It was hard to figure out if that was just a sight gag or a serious peek at some future vehicle that would dominate in the mud-bog crowd. I agree, ai_vin, a motorhome based on this would be interesting. Hard to know how the solo driver position would go over, though. Also, megacharging along with the Semis would be less than optimal. Otoh, 240 overnight at an RV park would be easy, if not cheap. This is not just speculation, I've done both with my Model S.
You're right, CE, I should have said quickest. Musk did say the new Roadster would top out at 250 mph. I share your concern. People are already getting into trouble with the S and X. A doctor in Orange County California is facing manslaughter charges after killing a couple of commuters returning home from work.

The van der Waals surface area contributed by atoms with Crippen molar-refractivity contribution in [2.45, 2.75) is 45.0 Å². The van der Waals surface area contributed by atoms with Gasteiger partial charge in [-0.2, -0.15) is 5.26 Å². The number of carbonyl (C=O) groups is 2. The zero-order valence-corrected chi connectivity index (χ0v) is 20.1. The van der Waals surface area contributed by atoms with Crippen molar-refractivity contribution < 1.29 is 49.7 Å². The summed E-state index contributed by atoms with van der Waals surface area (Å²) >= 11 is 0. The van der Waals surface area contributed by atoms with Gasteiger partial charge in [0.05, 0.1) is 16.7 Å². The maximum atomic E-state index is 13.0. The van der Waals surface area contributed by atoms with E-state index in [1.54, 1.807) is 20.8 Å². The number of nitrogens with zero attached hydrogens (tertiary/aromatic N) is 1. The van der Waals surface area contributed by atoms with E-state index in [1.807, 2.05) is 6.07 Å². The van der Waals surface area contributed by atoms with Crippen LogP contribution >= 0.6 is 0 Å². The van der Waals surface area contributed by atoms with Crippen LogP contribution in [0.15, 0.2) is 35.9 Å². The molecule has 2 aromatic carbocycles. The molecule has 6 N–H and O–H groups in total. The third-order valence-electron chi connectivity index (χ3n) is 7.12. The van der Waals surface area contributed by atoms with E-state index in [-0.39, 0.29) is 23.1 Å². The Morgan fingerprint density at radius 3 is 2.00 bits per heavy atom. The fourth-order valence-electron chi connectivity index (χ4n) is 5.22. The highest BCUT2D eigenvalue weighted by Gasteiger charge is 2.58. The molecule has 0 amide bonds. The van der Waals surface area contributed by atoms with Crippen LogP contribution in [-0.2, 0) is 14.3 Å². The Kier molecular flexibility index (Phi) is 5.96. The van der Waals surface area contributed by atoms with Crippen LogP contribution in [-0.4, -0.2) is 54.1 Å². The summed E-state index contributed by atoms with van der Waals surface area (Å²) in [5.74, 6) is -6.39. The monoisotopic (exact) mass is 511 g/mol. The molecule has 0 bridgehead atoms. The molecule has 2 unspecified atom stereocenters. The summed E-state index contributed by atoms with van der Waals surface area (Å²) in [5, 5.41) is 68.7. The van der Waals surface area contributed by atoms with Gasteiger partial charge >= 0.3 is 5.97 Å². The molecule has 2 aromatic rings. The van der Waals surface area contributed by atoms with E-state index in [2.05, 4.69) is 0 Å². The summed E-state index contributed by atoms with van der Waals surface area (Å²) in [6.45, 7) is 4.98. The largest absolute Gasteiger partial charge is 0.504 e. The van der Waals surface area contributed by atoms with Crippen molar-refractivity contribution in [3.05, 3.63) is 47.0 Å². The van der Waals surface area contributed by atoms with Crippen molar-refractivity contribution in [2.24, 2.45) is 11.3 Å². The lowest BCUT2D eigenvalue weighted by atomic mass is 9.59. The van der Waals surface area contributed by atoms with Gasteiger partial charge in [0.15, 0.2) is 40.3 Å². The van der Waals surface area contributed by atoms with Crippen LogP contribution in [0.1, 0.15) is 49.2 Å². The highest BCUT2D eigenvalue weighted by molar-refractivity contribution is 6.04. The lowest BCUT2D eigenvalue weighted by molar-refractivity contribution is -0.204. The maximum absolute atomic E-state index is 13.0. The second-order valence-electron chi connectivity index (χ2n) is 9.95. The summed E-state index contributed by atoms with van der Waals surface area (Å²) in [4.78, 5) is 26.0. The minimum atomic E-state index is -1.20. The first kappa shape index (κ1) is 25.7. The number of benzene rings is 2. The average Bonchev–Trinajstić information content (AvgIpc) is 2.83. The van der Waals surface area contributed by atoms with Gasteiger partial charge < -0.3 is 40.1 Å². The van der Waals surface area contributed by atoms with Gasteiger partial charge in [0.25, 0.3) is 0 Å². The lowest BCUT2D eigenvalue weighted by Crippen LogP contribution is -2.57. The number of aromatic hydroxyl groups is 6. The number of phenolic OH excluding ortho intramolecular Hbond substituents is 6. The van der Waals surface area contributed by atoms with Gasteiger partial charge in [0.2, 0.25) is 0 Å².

Good to know that you’re looking out for the best interests of the poor fools who can afford to plunk down a $50,000 deposit on a $250,000 car, Davemart. It’s not like folks with that kind of scratch could figure out the risk profile of that kind of bet, right? Porsche sold the 918 for $800,000 - $1,000,000. Tesla will have buyers lined up for at least a similar volume production run of a $200-$250k car with better performance. I saw the Roadster do performance runs on the tarmac Thursday night. If you think Tesla, which already produces the worlds fastest production car, will have any trouble producing the Roadster 2.0, please short them heavily. The market will be happy to take your money.
Davemart, it’s comical to see you repeatedly try to conflate InsideEVs and Electric Car Insider, as if the people who read your posts also cannot make the distinction because the two businesses share a six character string. You’ve been told no less than four times here on GCC that there’s no relationship, yet you persist. Whatever you think you gain by the falsehood, carry on, it just makes you look more daft each time your repeat it.